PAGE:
In the information age, cutting-edge digital technology brings about silent revolutions in industrial production methods and profound transformations in the social and spatial organization of the productive processes. Within such context, the settled relationships between human and manufacture are about to be reformulated radically by the new codes of conduct. This inevitably alters the conventional forms and patterns constructed on the established protocols between the industry and the city.

The current transformation, in this sense, has its own risks and opportunities. If managed well, the cities that are already provided with industrial infrastructures would adapt to the new period by retaining and increasing their production capacities. The cities deprived of industrial background, in turn, would generate such capacity by introducing novel policies in an integrative manner. That signifies an actual need for operational programs incorporating the know-how of economics, spatial planning, and design.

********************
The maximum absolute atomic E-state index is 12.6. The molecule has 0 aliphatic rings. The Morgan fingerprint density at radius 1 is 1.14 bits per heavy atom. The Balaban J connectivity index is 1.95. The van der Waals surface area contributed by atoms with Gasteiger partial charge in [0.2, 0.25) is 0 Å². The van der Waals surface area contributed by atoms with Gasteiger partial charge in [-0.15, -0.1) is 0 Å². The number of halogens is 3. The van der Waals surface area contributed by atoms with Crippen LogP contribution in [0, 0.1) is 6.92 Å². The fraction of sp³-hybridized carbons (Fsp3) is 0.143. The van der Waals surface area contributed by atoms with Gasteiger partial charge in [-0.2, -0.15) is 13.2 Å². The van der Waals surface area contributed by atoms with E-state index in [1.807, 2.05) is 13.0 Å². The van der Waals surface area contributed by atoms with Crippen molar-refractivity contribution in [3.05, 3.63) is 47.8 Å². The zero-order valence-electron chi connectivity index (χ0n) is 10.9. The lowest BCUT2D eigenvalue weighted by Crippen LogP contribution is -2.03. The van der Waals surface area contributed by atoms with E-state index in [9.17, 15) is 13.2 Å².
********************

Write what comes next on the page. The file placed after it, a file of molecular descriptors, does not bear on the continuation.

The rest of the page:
The prospective programs aiming for the productive cities, in this framework, are to deal with the fundamental questions to researched by design:

  • re-embracing industry as the generative and reclamation force of the city,
  • formulating new proximities between living and working sustainably,
  • increasing the productivity of industrial districts/complexes while strengthening their perceived spatial quality and vitality,
  • enabling manufacturing to expose a sense of pride by the higher visibility in the urban landscape,
  • approaching industrial districts as the generator of urban form and as an opportunity to develop alternative life patterns in and around the city.

From this perspective, INDUSTRIAL URBANISM_TURKEY aims to develop strategic perspectives for the future transformation of the industrial districts in relation to the city in the very urbanistic context of Turkey. The program eventually provides an operational view for supporting the industrial development of the cities while ensuring good urbanism, effective planning strategies, and responsive architecture.